project gratitude: twenty-nine.

project gratitude day 29

I am grateful for my rocky relationship with time.

This morning, we were all in the getting ready for our day.  My kids help cook breakfast, juice veggies, pack up snacks and make lunch when we are out for the day.  We jostle in the kitchen, elbows piercing sides, hips bouncing off of each other and shoulders bumping.  We say things like, “Right behind you!”  “Don’t move, I have a hot pan coming through!”  This morning I looked at them.  I looked at them.  They are so big.  One is taller than me and two have bigger feet than I do.  My children are no longer underfoot but are above and beside me.

I watched them take care of themselves, each other, and our home.  I’d yell out reminders and they would all say, “Yes Mom. We know!  We already did that.”  I call out for time checks and give them countdowns.  My son packs his own stuff and wipes down the table.  One is cutting up cucumber.  One is at the cast iron pan.  One is washing dishes.  Yesterday my 8 year old asked if she could make apple chips.  I asked her if she remembered how and she did.  She preheated the oven, cored, and sliced apples.  She put them on a tray and popped them in the oven for a few hours. They all go off and pursue their own interests, sometimes with each other and sometimes they spend an afternoon alone in a corner of the house.

When my husband and I go out, we give them a list of chores to do before they go off and do their own thing and when we get back, the list is always done.  (Some have made the remark that it’s because we have mostly girls.  But actually, my friend Lara’s boys taught my girls how to clean the kitchen with a thorough attention to detail.)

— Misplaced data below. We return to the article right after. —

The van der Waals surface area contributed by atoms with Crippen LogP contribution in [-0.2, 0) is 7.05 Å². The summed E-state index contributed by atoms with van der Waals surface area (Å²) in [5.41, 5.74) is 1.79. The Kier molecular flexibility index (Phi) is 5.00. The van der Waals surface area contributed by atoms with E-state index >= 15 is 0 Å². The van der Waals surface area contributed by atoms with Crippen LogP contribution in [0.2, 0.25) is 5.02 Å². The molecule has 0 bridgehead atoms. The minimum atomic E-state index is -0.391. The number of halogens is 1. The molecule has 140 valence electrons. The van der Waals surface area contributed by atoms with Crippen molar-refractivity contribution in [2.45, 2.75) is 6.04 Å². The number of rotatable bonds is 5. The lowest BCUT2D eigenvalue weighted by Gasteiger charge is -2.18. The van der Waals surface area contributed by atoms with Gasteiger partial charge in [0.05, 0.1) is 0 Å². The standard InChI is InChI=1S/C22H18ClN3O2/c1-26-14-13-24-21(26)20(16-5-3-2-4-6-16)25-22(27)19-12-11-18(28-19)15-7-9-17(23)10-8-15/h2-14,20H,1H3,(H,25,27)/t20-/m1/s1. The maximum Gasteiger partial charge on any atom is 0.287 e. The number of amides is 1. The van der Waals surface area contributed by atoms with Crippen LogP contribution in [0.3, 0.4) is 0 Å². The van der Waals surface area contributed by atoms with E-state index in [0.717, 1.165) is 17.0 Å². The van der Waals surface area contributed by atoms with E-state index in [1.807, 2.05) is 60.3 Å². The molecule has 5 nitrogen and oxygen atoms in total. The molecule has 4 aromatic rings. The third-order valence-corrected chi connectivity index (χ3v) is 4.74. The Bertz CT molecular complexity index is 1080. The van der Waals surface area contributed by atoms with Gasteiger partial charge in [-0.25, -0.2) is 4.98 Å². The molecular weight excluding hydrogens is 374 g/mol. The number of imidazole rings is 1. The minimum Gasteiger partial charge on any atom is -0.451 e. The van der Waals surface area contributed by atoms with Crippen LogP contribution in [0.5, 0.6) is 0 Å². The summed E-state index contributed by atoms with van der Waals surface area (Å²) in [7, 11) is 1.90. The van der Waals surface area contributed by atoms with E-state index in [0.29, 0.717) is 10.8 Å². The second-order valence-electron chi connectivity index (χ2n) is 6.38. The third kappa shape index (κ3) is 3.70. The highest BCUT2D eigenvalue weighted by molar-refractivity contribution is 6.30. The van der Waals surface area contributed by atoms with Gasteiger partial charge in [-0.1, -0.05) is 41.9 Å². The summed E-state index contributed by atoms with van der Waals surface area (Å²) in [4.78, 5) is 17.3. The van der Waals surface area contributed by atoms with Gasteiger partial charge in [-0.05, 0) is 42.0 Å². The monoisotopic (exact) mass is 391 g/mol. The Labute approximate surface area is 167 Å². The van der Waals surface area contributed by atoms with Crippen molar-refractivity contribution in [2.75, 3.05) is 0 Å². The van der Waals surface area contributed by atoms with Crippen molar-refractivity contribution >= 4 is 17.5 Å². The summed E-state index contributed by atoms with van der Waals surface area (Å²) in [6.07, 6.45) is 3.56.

For the last few years, I have struggled with accepting that my family is growing up.  Time seemed to be getting away from me, moving forward at high speed without letting me catch my breath.  I grieved over the loss of wee ones and the transition into parenting older children.  I desperately clung to the image of my children in these photos.  At this stage, I could keep them close, my arms able to be wrapped around them all.  I could create a world for them full of magic and wonder.  It was exhausting physically but they just needed to be held in this infinite space of love.

For awhile, I didn’t know how to grow with my children.  They leapt ahead of me while I was still trying to get my bearings.  I held on too tight and was quick to fix their problems when they needed me to listen.  Sometimes I get angry or frustrated when they can’t tell me what’s wrong, but I catch myself a little faster now and give them their solitude so that they can figure out and be available whenever they are ready to come to me. I hovered and worried when they needed to be away from me.

Now I have settled into the pace.  I love this movement of time because it helps me appreciate each moment I have with them.  It has only gotten sweeter.  I can look back on those early years with love and gratitude, no longer attached to the desire for rewinding.  I used to think that it was so easy back then because all they needed was to feel safe and loved.  I have learned that it’s the same as they grow older but instead of physically holding them or attending to their cries, I must wait for them to come to me.  I must give them love that frees them to be who they need to be and to feel what they need to feel.  I trust my children and myself enough to give them all the time in the world.


42 days of gratitude…giving thanks to ALL.








One response to “project gratitude: twenty-nine.”

  1. Dad Avatar

    Love this. Love you. I miss you guys.

Leave a Reply

Your email address will not be published. Required fields are marked *

This site uses Akismet to reduce spam. Learn how your comment data is processed.